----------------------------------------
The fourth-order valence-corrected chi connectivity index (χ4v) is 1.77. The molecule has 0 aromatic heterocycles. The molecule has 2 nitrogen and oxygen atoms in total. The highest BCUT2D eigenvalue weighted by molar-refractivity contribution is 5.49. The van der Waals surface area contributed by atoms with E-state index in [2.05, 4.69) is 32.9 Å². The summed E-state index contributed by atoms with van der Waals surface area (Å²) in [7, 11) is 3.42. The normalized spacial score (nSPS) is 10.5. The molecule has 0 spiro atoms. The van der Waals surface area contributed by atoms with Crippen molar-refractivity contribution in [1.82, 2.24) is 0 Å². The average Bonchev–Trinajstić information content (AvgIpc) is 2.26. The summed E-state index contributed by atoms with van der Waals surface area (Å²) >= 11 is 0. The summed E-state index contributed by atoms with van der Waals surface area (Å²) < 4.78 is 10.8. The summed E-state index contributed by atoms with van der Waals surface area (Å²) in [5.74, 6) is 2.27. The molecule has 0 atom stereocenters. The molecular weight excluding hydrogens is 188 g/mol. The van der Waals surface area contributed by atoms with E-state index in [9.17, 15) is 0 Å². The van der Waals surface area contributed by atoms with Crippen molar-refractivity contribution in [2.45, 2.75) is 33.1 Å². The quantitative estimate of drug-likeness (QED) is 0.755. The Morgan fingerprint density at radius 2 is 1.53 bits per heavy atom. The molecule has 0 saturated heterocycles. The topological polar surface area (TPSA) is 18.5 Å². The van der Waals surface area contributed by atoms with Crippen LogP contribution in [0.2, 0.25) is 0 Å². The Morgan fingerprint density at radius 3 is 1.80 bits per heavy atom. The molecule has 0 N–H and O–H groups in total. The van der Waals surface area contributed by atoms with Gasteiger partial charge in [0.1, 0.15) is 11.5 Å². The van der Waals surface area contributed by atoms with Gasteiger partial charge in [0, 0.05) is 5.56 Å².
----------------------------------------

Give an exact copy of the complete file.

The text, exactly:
The fourth-order valence-corrected chi connectivity index (χ4v) is 1.77. The molecule has 0 aromatic heterocycles. The molecule has 2 nitrogen and oxygen atoms in total. The highest BCUT2D eigenvalue weighted by molar-refractivity contribution is 5.49. The van der Waals surface area contributed by atoms with E-state index in [2.05, 4.69) is 32.9 Å². The summed E-state index contributed by atoms with van der Waals surface area (Å²) in [7, 11) is 3.42. The normalized spacial score (nSPS) is 10.5. The molecule has 0 spiro atoms. The van der Waals surface area contributed by atoms with Crippen molar-refractivity contribution in [1.82, 2.24) is 0 Å². The average Bonchev–Trinajstić information content (AvgIpc) is 2.26. The summed E-state index contributed by atoms with van der Waals surface area (Å²) >= 11 is 0. The summed E-state index contributed by atoms with van der Waals surface area (Å²) < 4.78 is 10.8. The summed E-state index contributed by atoms with van der Waals surface area (Å²) in [5.74, 6) is 2.27. The molecule has 0 atom stereocenters. The molecular weight excluding hydrogens is 188 g/mol. The van der Waals surface area contributed by atoms with E-state index in [9.17, 15) is 0 Å². The van der Waals surface area contributed by atoms with Crippen molar-refractivity contribution in [2.45, 2.75) is 33.1 Å². The quantitative estimate of drug-likeness (QED) is 0.755. The Morgan fingerprint density at radius 2 is 1.53 bits per heavy atom. The molecule has 0 saturated heterocycles. The topological polar surface area (TPSA) is 18.5 Å². The van der Waals surface area contributed by atoms with Crippen LogP contribution in [0.2, 0.25) is 0 Å². The Morgan fingerprint density at radius 3 is 1.80 bits per heavy atom. The molecule has 0 N–H and O–H groups in total. The van der Waals surface area contributed by atoms with Gasteiger partial charge in [0.1, 0.15) is 11.5 Å². The van der Waals surface area contributed by atoms with Gasteiger partial charge in [0, 0.05) is 5.56 Å².